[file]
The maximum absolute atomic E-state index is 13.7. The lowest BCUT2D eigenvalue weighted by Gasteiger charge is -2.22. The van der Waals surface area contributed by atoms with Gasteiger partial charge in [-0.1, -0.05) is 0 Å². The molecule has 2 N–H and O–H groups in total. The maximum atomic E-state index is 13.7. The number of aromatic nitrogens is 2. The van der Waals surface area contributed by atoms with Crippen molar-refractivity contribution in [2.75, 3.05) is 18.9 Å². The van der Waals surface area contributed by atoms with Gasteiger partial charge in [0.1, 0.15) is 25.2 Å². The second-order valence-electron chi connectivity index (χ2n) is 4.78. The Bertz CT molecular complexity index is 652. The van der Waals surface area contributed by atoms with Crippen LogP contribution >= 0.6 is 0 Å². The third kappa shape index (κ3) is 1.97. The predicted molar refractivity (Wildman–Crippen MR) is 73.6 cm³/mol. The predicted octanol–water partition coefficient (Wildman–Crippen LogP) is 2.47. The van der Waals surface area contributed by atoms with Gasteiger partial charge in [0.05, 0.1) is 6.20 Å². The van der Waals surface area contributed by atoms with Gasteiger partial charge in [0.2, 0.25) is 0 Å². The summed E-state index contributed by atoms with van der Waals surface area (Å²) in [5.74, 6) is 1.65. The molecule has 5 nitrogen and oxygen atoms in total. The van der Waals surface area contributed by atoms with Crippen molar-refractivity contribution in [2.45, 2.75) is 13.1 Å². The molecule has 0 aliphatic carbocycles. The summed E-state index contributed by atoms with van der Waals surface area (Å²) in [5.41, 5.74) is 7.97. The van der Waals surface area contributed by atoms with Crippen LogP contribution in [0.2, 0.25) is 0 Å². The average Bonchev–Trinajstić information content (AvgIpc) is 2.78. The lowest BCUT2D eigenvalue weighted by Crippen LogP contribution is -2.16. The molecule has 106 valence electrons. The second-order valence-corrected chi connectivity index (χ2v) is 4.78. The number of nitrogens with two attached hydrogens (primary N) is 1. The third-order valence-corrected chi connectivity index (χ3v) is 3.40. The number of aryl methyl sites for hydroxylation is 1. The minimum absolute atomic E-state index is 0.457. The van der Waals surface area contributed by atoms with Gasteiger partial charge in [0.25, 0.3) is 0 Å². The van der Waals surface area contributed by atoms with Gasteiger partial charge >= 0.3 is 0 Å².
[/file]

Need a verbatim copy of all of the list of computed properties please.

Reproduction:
The maximum absolute atomic E-state index is 13.7. The lowest BCUT2D eigenvalue weighted by Gasteiger charge is -2.22. The van der Waals surface area contributed by atoms with Gasteiger partial charge in [-0.1, -0.05) is 0 Å². The molecule has 2 N–H and O–H groups in total. The maximum atomic E-state index is 13.7. The number of aromatic nitrogens is 2. The van der Waals surface area contributed by atoms with Crippen molar-refractivity contribution in [2.75, 3.05) is 18.9 Å². The van der Waals surface area contributed by atoms with Gasteiger partial charge in [0.1, 0.15) is 25.2 Å². The second-order valence-electron chi connectivity index (χ2n) is 4.78. The Bertz CT molecular complexity index is 652. The van der Waals surface area contributed by atoms with Crippen LogP contribution >= 0.6 is 0 Å². The third kappa shape index (κ3) is 1.97. The predicted molar refractivity (Wildman–Crippen MR) is 73.6 cm³/mol. The predicted octanol–water partition coefficient (Wildman–Crippen LogP) is 2.47. The van der Waals surface area contributed by atoms with Gasteiger partial charge in [0.05, 0.1) is 6.20 Å². The van der Waals surface area contributed by atoms with Gasteiger partial charge in [0.2, 0.25) is 0 Å². The summed E-state index contributed by atoms with van der Waals surface area (Å²) in [5.74, 6) is 1.65. The molecule has 5 nitrogen and oxygen atoms in total. The van der Waals surface area contributed by atoms with Crippen molar-refractivity contribution in [2.45, 2.75) is 13.1 Å². The molecule has 0 aliphatic carbocycles. The summed E-state index contributed by atoms with van der Waals surface area (Å²) in [5.41, 5.74) is 7.97. The van der Waals surface area contributed by atoms with Crippen LogP contribution in [0.2, 0.25) is 0 Å². The average Bonchev–Trinajstić information content (AvgIpc) is 2.78. The lowest BCUT2D eigenvalue weighted by Crippen LogP contribution is -2.16. The molecule has 106 valence electrons. The second-order valence-corrected chi connectivity index (χ2v) is 4.78. The number of nitrogens with two attached hydrogens (primary N) is 1. The third-order valence-corrected chi connectivity index (χ3v) is 3.40. The number of aryl methyl sites for hydroxylation is 1. The minimum absolute atomic E-state index is 0.457. The van der Waals surface area contributed by atoms with Gasteiger partial charge in [0.25, 0.3) is 0 Å². The van der Waals surface area contributed by atoms with Gasteiger partial charge >= 0.3 is 0 Å².